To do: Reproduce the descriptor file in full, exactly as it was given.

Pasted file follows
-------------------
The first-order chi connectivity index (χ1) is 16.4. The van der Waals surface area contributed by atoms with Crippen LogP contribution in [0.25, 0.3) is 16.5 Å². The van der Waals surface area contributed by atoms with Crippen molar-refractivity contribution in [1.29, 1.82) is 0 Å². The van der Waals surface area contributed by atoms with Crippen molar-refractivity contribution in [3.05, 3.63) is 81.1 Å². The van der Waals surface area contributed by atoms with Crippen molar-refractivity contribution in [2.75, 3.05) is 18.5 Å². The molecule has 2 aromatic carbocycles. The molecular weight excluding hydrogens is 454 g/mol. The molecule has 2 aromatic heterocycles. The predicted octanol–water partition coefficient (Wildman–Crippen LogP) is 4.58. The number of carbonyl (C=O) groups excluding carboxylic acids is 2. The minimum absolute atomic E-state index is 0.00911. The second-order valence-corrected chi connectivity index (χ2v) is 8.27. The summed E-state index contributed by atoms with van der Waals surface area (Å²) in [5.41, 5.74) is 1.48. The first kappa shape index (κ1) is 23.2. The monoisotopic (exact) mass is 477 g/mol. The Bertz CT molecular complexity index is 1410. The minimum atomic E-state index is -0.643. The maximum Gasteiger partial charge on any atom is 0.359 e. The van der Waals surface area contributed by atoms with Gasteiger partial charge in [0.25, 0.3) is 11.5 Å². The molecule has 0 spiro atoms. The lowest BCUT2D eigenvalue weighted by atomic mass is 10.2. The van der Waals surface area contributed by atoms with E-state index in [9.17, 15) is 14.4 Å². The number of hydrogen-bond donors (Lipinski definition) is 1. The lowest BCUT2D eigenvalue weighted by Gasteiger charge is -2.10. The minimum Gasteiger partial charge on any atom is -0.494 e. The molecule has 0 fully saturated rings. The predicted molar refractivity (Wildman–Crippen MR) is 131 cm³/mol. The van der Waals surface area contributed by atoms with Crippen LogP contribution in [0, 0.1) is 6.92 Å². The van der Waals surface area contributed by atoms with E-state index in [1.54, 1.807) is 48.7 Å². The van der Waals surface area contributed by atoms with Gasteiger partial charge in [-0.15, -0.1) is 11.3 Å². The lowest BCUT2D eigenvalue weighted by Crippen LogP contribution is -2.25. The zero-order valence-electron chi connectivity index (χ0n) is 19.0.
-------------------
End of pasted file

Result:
The first-order chi connectivity index (χ1) is 16.4. The van der Waals surface area contributed by atoms with Crippen LogP contribution in [0.25, 0.3) is 16.5 Å². The van der Waals surface area contributed by atoms with Crippen molar-refractivity contribution in [1.29, 1.82) is 0 Å². The van der Waals surface area contributed by atoms with Crippen molar-refractivity contribution in [3.05, 3.63) is 81.1 Å². The van der Waals surface area contributed by atoms with Crippen molar-refractivity contribution in [2.75, 3.05) is 18.5 Å². The molecule has 2 aromatic carbocycles. The molecular weight excluding hydrogens is 454 g/mol. The molecule has 2 aromatic heterocycles. The predicted octanol–water partition coefficient (Wildman–Crippen LogP) is 4.58. The number of carbonyl (C=O) groups excluding carboxylic acids is 2. The minimum absolute atomic E-state index is 0.00911. The second-order valence-corrected chi connectivity index (χ2v) is 8.27. The summed E-state index contributed by atoms with van der Waals surface area (Å²) in [5.41, 5.74) is 1.48. The first kappa shape index (κ1) is 23.2. The monoisotopic (exact) mass is 477 g/mol. The Bertz CT molecular complexity index is 1410. The minimum atomic E-state index is -0.643. The maximum Gasteiger partial charge on any atom is 0.359 e. The van der Waals surface area contributed by atoms with Gasteiger partial charge in [0.25, 0.3) is 11.5 Å². The molecule has 0 spiro atoms. The lowest BCUT2D eigenvalue weighted by atomic mass is 10.2. The van der Waals surface area contributed by atoms with E-state index in [9.17, 15) is 14.4 Å². The number of hydrogen-bond donors (Lipinski definition) is 1. The lowest BCUT2D eigenvalue weighted by Gasteiger charge is -2.10. The minimum Gasteiger partial charge on any atom is -0.494 e. The molecule has 0 fully saturated rings. The predicted molar refractivity (Wildman–Crippen MR) is 131 cm³/mol. The van der Waals surface area contributed by atoms with Crippen LogP contribution in [0, 0.1) is 6.92 Å². The van der Waals surface area contributed by atoms with E-state index in [1.54, 1.807) is 48.7 Å². The van der Waals surface area contributed by atoms with Gasteiger partial charge in [-0.15, -0.1) is 11.3 Å². The lowest BCUT2D eigenvalue weighted by Crippen LogP contribution is -2.25. The zero-order valence-electron chi connectivity index (χ0n) is 19.0.